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An Assessment of the National Institute of Standards and Technology Measurement and Standards Laboratories: Fiscal Years 2004 – 2005 ensure significant long-term impact. The standards work has an impact through a widespread chain of technology, since calibration is essential for a wide spectrum of applications. Similarly, fundamental advances in the optical characterization of materials have broad impact beyond the immediate field of optical science. Particularly noteworthy is the long-term impact and timeliness of the outstanding fundamental work on optical materials characterization for deep-UV and EUV lithography work for the semiconductor industry, where ever-more-stringent demands are being placed on the materials. Over the years the Quantum Physics Division has produced a steady stream of outstanding technical accomplishments. The investigators and their management have been very effective in promoting these accomplishments, resulting in a number of prizes and awards, high-profile publications, and media publicity. The division has access to a pool of talented University of Colorado graduate students. Students in JILA receive an outstanding education in fundamental measurement science, and a large number of JILA Ph.D. graduates have gone on to employment within NIST. Thus, the Quantum Physics Division with JILA provides a stream of young talent for future needs of the standards and measurement laboratories. Opportunities and challenges in the Physics Laboratory are discussed below. An improved prioritization of effort and research approaches, examined against a clearly defined set of metrics, should be developed for time and frequency work. The relatively hands-off style of management toward these groups of activities fosters creativity, but it does not provide a focus toward goals that are well developed and well understood by all groups and group members. The work in the Time and Frequency Division must continue to be vital and unique to NIST and the nation without becoming a collection of high-quality university-style activities. To this end, there needs to be apparent a clear connection of the division’s work, now and in the future, to the stated goal “to provide the foundation of frequency measurements and civil timekeeping for our Nation” and the defined strategy “to advance measurement science and to provide time and frequency standards and measurement services to commerce, industry, and the public.” Each group in the division should have a clear answer as to how it fits into the scheme, together with a wall chart that clearly delineates its roles vis-à-vis division goals and strategy. There must be continuous assessment of the research work to determine where it is heading and what needs to be done at its conclusion. Prioritization of effort and research approaches needs to be performed and examined against a clearly defined set of metrics. All research interests and opportunities clearly cannot be supported simultaneously. Different approaches need to be compared and made to compete with one another. Continuing on the theme of clarity of purpose: parallel to the NIST Primary Time and Frequency Standards Chart showing Clock Uncertainty vs. Year for the standards NBS (National Bureau of Standards)-1 through NBS-6, NIST-7, NIST-F1, NIST-F2, and New Optical Standards, a series of charts and documentation for each standard should be generated, starting with NBS-1 and continuing through the New Optical Standards. This associated information should present the resulting research, applications, and quality-of-life improvements made possible by each particular standard. This is especially true for NIST-F1, the “ultimate Fountains,” and the New Optical Standards. RESOURCES The proposed Quantum Institute at the University of Maryland, sponsored jointly by NIST and the university, is a very promising approach to significantly expanding the resources, facilities, and personnel studying topics central to NIST’s current and future needs. There will, of course, be challenges in effectively merging the government and academic cultures. The highly successful, long-standing NIST–University of Colorado collaboration (JILA) can be a helpful reference. There are challenges in that

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An Assessment of the National Institute of Standards and Technology Measurement and Standards Laboratories: Fiscal Years 2004 – 2005 collaboration as well, however, and it is clear that a definition of the Quantum Institute will be required that is more elaborate than the definition of JILA created a half century ago. The Quantum Physics Division management has been very effective in retaining scientists who are at the top of their fields and are actively recruited by other universities and laboratories. It has done this by aggressively securing awards and NIST fellowships as well as high pay grades for its high-profile personnel. The past few years have seen increased cooperation between NIST and the University of Colorado in recruiting for open JILA fellow positions, within both NIST and university faculty. The Optical Technology Division similarly highlights NIST efforts to retain quality scientists by invoking an aggressive promotion of its staff through awards and by maintaining high visibility of their accomplishments. The Board also notes that significant resources are devoted in this division toward developing the needed equipment, tools, and facilities to support customer needs. To ensure the long-term financial health of the Physics Laboratory, the Board recommends vigilance in maintaining a good balance between outside and core funding as well as in the ratios of permanent staff to contract hires. While it may be attractive from a financial viewpoint to hire temporary staff, this practice could lead to the loss of critical scientific and technical expertise. High levels of outside funding tend to exacerbate this situation. There should be systematic and frequent examination of staff and funding source ratios to ensure long-term retention of the expertise sustaining the mission of NIST and to foster development of new technical areas. The financial health of the Ionizing Radiation Division is much better than it was in the previous assessment period. The operating budget increased by over a factor of two, and capital equipment funding is up over 30 percent. The budget increase is due almost entirely to funds received for Department of Homeland Security work. These funds have enabled the division to maintain infrastructure and perform maintenance and repair activities for equipment. Management expressed concern about the high dependence on DHS funding and about the fate of recently hired staff, should the funding be substantially cut in the future. The management was also concerned that the newly found DHS funding would result in a reduction of NIST-derived funding—that is, diversion of NIST funding from the division to some other Physics Laboratory location or to other laboratories within NIST. There is a pressing need for 5-year planning for resources with consideration of the ratios of other agencies (OA) to Scientific and Technical Research and Services (STRS) funding. There is probably more work to be done in the Ionizing Radiation Division than there are people available, but there does not appear to be a critical problem in this area. One issue with regard to hiring is the difficulties associated with bringing in contractors or postdoctoral fellows. A clear process does not seem to have been implemented for doing this, and if postdoctoral researchers are brought in, even into the National Research Council program, their salaries are burdened with the full NIST overhead rate. Further, much of the work done by the Radiation Interactions and Dosimetry Group is considered to be mundane, and younger people are looking for more exciting fields to pursue. The two Titan Corporation electron linacs that will be used to support the work of the Ionizing Radiation Division have not been installed and commissioned. Problems exist with siting these accelerators, and a plan to bring them online has not been forthcoming. A concerted effort should be made by the Physics Laboratory to find space for these machines, and a plan for their installation and operation should be adopted in the short term. JILA appears to be very stressed for space. Graduate students have “offices” within laser laboratories, for example, which is a very undesirable situation. The ability to hire into existing and future vacancies could be affected by the lack of suitable laboratory and office space for new research groups. The current use of space should be systematically reviewed with a view to increasing the efficiency of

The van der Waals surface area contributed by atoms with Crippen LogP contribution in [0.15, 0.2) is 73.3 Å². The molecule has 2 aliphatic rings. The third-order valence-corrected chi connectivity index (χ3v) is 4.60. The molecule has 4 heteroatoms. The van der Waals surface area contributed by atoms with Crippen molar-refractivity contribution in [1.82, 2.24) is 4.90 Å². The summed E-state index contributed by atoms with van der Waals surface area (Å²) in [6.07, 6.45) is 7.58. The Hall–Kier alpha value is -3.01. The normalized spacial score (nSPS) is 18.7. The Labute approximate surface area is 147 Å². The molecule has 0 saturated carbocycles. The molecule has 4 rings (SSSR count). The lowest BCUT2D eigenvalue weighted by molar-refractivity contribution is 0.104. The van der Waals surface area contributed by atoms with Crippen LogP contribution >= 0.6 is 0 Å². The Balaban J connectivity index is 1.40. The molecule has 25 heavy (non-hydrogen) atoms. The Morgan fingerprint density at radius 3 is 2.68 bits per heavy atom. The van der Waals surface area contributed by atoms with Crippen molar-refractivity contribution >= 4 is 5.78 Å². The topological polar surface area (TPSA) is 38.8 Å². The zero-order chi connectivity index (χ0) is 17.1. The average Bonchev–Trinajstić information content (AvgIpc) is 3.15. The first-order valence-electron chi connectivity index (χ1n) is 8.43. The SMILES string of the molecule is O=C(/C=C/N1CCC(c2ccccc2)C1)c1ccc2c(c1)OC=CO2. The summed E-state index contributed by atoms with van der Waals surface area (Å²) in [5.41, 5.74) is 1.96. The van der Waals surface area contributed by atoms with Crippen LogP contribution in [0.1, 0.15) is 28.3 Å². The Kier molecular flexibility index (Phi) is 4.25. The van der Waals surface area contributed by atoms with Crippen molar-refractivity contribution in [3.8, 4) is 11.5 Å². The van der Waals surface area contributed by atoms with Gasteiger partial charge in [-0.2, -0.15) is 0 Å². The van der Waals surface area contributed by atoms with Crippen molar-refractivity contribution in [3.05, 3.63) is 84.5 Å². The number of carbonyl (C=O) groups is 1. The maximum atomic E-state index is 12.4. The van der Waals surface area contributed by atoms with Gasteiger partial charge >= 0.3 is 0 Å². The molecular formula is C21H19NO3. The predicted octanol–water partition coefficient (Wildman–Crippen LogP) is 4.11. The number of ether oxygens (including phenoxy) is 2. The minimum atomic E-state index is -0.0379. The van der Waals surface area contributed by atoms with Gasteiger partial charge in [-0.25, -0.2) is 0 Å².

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An Assessment of the National Institute of Standards and Technology Measurement and Standards Laboratories: Fiscal Years 2004 – 2005 space utilization; the results of this study should then be considered in developing a plan for possible future space expansion and construction. Issues with respect to the building facilities in the Time and Frequency Division should command attention at the highest levels of NIST. The building facilities of this division, despite recent improvements, continue to be sadly lacking in several areas. While the construction of the ion storage laboratories is a most welcome step, the overall laboratory facilities of the division are still below par compared with those of equivalent organizations elsewhere in the country or internationally. Given the environmental sensitivity of clocks and related experiments, the laboratory must be regarded as an integral part of the experimental apparatus. It is of little value to develop a clock with ultrahigh accuracy or stability when the environment cannot support this performance. The same is true for the measurement laboratory, which suffers from problems ranging from room-temperature instability to intrusive electromagnetic interference. JILA is at its core a cooperative effort between the University of Colorado and NIST, and the self-governance by JILA fellows embodied in its Memorandum of Agreement and by-laws has been extremely effective in providing a culture that fosters innovation and groundbreaking basic science. This structure has been successful; NIST and JILA are best served by its protection and nurture. There are instances (intellectual property [IP] and emphasis in hiring, for example) in which the interests and viewpoints of the university and NIST significantly diverge. This Board reviews only the NIST part of JILA. NIST would be well served by a review Board that receives input from the whole of JILA; it could thereby consider more fully the factors that influence the continuation of this very productive university–NIST cooperative effort. The JILA environment is a key factor in attracting and retaining high-quality scientists and thus in the continued eminence of JILA’s science and technology. Intellectual property continues to be an area in which the University of Colorado and NIST seem to have conflicting interests. The problem is exacerbated by the lack of clearly communicated guidelines for NIST personnel regarding IP policy. The requirement for NIST inventions to be made widely available to the public might be facilitated by open publication of many invention disclosures, for example, but no publication exists to serve this purpose. This issue needs to be addressed by NIST as well as within JILA. The area of biological physics is by no means confined to the Physics Laboratory or to the Quantum Physics Division. There are biological physics efforts across NIST in many other divisions—to the extent that some of the efforts are almost duplicated. Thus, there seems to be a lack of coordination of NIST-wide efforts in this area. The Quantum Physics Division scientists working on biological physics should meet regularly with other NIST biological physics scientists to coordinate efforts and ease isolation. Further, one can ask if there is a biological physics niche that is unique to NIST. NIST should identify biological problems that can be addressed with the technologies that NIST has developed.